I most often hear people blame their chair when they’re uncomfortable at their computer workstation, but in reality, a common cause for their actual discomfort, is the incorrect placement of their monitor, particularly when the monitor is placed too far.
A monitor position that is too far from the user causes people to lean forwards away from the backrest to lean in towards the monitor.
This causes prolonged slouching and poking chin postures, creating pressure on joints in the upper neck causing headaches, and over activation of the upper trapezius muscles leading to neck pain as well as high compression on the lumbar spinal discs leading to back pain.
So, how do we fix this? Buy a new chair? Of course not. If you’re sitting badly, always check that when leaning backwards against your chair, if you place your arms in front of you like Frankenstein, your fingers touch the screen. If they don’t, bring your screen closer.
At the same time, ensure that your forearms are supported either on your desk, or on your armrests. This will differ depending on other factors in your setup.
Please join the conversation, ask questions, make comments or share with friends and colleagues if you found this helpful.
Who of you find that at the end of a day at work, your neck or shoulders are sore or aching? Neck pain is so common, that between 30-50% of the population will suffer from it at some point, and office workers are even more at risk of developing neck pain.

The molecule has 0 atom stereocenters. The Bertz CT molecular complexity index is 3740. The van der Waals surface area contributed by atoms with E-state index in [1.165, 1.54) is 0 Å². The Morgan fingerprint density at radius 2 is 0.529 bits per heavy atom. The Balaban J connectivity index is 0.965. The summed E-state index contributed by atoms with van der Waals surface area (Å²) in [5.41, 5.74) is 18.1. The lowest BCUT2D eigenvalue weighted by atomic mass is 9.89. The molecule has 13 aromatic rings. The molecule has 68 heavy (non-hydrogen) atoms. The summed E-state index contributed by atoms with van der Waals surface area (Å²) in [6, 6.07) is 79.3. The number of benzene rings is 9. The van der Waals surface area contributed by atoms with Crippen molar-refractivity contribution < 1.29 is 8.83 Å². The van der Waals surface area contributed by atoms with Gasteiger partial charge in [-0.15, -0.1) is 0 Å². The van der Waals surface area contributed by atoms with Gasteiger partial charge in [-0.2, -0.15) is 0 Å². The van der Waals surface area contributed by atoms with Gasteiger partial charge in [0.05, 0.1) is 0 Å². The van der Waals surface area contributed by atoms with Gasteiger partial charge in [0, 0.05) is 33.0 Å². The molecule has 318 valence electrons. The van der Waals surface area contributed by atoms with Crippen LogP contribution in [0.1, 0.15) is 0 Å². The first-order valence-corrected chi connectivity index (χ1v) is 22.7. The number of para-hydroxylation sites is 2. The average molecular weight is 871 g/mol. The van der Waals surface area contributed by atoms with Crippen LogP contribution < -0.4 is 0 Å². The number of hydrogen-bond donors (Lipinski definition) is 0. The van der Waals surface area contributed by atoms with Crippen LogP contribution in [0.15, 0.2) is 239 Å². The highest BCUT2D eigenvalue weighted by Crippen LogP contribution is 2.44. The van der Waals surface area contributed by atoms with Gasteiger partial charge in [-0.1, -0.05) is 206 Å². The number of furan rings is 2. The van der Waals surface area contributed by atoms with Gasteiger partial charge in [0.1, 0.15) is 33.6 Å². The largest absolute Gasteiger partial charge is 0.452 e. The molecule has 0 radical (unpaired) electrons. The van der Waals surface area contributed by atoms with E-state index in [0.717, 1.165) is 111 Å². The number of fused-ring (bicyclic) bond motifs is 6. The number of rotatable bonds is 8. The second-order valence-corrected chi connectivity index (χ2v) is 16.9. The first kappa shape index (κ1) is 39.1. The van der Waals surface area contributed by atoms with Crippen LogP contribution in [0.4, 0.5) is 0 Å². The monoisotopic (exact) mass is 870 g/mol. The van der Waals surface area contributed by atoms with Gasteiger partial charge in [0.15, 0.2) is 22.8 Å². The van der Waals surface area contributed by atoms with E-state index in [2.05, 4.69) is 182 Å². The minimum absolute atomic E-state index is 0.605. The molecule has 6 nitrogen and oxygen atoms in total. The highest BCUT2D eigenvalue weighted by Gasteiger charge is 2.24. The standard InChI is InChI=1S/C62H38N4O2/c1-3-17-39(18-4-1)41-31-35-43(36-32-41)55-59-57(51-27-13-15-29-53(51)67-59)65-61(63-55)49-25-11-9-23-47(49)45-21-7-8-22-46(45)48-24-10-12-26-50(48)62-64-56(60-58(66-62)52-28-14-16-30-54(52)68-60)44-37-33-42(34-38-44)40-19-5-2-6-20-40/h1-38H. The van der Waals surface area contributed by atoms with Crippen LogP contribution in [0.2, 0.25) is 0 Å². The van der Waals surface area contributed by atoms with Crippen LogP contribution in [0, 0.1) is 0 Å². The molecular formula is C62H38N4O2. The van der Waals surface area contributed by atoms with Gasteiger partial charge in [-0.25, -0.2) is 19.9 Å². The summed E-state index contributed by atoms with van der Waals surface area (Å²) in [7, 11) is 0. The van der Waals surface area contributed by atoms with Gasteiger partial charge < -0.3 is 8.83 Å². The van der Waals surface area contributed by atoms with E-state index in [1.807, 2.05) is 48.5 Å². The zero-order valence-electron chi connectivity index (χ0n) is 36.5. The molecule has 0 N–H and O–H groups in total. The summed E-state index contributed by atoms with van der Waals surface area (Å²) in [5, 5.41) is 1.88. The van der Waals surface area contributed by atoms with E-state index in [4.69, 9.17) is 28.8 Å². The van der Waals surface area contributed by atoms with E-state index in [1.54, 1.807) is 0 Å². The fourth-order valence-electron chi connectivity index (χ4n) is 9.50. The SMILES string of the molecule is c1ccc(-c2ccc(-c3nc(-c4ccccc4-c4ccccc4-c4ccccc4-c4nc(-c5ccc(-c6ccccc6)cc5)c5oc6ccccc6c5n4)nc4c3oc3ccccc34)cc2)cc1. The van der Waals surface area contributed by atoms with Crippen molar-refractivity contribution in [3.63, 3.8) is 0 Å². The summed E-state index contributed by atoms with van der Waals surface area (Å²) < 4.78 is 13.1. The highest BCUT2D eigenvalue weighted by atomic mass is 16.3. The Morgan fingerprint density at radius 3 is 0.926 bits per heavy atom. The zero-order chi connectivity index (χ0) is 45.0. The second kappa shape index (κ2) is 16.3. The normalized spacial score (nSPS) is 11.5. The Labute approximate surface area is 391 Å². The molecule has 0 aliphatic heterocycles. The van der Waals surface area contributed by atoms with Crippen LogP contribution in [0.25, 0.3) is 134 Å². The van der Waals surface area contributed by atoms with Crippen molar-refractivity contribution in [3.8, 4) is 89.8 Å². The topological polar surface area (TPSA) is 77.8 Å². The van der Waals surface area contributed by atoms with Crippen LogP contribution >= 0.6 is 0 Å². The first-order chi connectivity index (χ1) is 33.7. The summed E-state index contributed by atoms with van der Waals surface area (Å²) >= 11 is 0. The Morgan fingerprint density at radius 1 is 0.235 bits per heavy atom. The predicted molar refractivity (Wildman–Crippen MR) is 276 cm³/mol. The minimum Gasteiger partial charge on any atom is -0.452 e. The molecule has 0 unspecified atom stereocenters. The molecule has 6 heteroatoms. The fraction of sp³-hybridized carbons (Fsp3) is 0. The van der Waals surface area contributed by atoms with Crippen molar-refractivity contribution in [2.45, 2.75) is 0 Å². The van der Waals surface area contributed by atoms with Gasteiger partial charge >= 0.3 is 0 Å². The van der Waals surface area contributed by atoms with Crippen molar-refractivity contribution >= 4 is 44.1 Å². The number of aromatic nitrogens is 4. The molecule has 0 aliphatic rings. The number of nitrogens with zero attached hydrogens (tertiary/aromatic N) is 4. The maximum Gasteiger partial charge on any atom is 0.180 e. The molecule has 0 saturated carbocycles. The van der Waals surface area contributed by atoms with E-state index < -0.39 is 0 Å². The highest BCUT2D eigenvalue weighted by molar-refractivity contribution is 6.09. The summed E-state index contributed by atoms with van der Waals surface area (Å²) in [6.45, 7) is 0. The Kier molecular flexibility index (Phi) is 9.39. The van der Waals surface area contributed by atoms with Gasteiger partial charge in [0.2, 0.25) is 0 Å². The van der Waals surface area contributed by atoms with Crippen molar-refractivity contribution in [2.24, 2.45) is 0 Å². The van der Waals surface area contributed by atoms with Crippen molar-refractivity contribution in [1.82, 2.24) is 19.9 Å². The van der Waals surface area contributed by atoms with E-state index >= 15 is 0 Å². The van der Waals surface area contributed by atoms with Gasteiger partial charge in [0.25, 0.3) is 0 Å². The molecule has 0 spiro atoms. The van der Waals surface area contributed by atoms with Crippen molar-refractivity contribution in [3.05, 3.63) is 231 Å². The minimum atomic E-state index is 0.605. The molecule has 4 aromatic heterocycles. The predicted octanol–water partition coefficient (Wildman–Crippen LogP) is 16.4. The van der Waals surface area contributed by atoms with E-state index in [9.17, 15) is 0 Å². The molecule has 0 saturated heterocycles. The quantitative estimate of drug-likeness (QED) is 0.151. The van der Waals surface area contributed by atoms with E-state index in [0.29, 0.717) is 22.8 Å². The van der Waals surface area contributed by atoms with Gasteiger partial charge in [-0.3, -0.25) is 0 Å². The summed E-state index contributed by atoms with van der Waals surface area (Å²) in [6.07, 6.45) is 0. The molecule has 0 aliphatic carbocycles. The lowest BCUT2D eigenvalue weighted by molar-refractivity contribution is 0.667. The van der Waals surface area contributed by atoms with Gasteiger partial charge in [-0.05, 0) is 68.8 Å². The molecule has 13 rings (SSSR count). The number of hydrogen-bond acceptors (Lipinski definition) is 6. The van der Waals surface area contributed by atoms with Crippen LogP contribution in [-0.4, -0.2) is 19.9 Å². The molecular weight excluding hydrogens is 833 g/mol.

There are a number of reasons why neck pain is so common, particularly amongst office workers. Let’s look at a few of the reasons why:
The way that you sit at your desk and use your technology has a large impact on your physical posture and can either relieve or create neck or lower back pain. The posture that you sustain for extended periods of time will have a knock on effect on your muscles, joints, circulation of the blood, circulation of your nervous system and importantly, the ability of your lungs to expand and thus oxygenate your brain. Are you enabling all these systems to work well or are you compromising them through your posture and creating neck or lower back pain?
When we work too long and too hard without breaking our work up into bite size chunks, we deplete our energy and our concentration levels and reduce our effectiveness, but, we also tire our bodies out more than we otherwise would that could lead us to developing neck or lower back pain. In fact, research has shown that a lack of micro breaks throughout the day results in a higher risk of developing aches and pains. Hmmm, who would’ve thought? and it’s the one thing I’ve noticed about South Africans – we don’t pace ourselves. This is really not good for our health.